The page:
One of the biggest stories making rounds from the past few days is the discovery of the Heartbleed bug. This bug was discovered by a Finnish security firm called Codenomicon and an independent Google researcher, who came to know that one of the most widely used online security protocols was not as safe as it was thought to be. As a result, it is possible that millions of bank transactions, credit card numbers, passwords and other supposedly secure information could have been accessed by hackers. This flaw in online security has been undetected since more than 2 years, and it is unknown whether hackers have found out about it. Here’s more about the Heartbleed bug, who’s affected and what you can do about it.
What exactly is the Heartbleed bug?
When you logon to a certain website for say, online transactions, you’d notice a little closed lock next to the address bar with “https:” instead of the usual “http:”, denoting a safe and secure environment. This security is provided by an encryption protocol called SSL/TLS, more specifically by OpenSSL, in most websites. Now, because of this bug, it turns out that upto 64 kilobytes of data can be accessed every ‘heartbeat’ (a periodic signal used to synchronize client and server interaction), and this flaw allows attackers to send back false server responses and basically harvest data. So basically, all of that encryption is not much use when it can be decrypted by using the now accessible private master key. Furthermore, any unencrypted data also leaks out, thus the name, ‘Heartbleed’.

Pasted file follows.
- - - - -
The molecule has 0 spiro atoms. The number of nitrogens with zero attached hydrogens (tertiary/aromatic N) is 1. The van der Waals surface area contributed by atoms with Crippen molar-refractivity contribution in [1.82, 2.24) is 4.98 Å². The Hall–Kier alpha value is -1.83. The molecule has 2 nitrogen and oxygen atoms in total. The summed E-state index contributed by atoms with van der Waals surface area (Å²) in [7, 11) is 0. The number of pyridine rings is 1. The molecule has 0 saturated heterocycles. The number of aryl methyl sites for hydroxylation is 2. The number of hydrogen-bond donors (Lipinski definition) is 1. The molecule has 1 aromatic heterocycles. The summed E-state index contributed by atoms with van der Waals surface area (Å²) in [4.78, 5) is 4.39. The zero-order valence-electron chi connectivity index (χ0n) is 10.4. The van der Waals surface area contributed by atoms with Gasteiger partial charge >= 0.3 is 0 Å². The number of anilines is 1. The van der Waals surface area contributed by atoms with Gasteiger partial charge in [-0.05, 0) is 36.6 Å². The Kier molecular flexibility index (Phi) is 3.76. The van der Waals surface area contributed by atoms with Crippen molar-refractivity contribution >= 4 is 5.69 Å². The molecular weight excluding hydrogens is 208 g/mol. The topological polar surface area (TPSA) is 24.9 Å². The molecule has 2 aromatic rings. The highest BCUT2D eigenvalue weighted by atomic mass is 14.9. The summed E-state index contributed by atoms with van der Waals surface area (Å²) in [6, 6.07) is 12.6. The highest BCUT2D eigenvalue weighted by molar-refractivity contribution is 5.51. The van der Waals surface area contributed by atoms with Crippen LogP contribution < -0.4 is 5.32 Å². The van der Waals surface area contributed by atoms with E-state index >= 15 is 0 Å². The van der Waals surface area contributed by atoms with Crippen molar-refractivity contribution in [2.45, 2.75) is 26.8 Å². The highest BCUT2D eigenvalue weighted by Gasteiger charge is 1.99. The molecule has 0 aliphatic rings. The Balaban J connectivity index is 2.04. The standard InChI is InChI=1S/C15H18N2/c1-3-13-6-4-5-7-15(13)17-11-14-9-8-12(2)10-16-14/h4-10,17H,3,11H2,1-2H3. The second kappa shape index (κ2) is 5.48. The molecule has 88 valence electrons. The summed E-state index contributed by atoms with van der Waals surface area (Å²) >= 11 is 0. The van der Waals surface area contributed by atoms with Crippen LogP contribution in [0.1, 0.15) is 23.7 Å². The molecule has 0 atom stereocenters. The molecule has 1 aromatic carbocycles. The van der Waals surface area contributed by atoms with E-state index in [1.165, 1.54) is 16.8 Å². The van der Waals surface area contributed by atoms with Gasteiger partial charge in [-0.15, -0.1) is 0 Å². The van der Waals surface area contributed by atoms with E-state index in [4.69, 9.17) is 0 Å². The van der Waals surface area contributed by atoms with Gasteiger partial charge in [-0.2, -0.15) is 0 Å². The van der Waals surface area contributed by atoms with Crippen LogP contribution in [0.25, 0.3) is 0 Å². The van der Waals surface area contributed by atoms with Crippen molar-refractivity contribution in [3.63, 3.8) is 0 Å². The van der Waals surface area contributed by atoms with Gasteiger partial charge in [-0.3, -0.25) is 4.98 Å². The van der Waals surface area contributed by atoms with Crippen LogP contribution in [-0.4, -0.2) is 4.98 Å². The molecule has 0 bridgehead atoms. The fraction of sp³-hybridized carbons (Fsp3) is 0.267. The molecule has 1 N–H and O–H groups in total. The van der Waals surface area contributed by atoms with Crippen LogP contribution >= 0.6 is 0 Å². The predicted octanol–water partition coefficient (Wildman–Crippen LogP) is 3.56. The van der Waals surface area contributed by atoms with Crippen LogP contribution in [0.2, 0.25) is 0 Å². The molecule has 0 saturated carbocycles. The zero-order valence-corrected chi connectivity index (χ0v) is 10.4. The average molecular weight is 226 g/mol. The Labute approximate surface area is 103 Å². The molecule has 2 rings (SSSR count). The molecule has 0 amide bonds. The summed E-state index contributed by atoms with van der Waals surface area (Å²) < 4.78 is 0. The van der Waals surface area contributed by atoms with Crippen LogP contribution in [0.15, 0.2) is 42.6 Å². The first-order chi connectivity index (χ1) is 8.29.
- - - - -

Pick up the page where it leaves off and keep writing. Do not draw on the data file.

Who is affected?
The most commonly used versions of OpenSSL, OpenSSL 1.0.1 until Open SSL 1.0.1f are vulnerable. It was fixed in OpenSSL 1.0.1g.
From a consumer point of view, any website that uses the vulnerable versions of OpenSSL are open to attack, and these websites can only protect themselves and their users by upgrading to the latest version that squashes the bug. However, in the two years that the flaw went undetected, tons of data has already gone back and forth, and there’s no saying how much of it has been compromised. Unfortunately, there’s no way to even know if a user has been exploited using this bug.
What can you do about it?
As of now, your best bet is to change all your credit card passwords and any other secure information on the internet. The fix is mostly from the service provider side, but this is a way of keeping yourself safe. If you’re really concerned, abstaining from online transactions and such for the next two weeks or so is perhaps a good idea. Until then, stay safe, stay alert!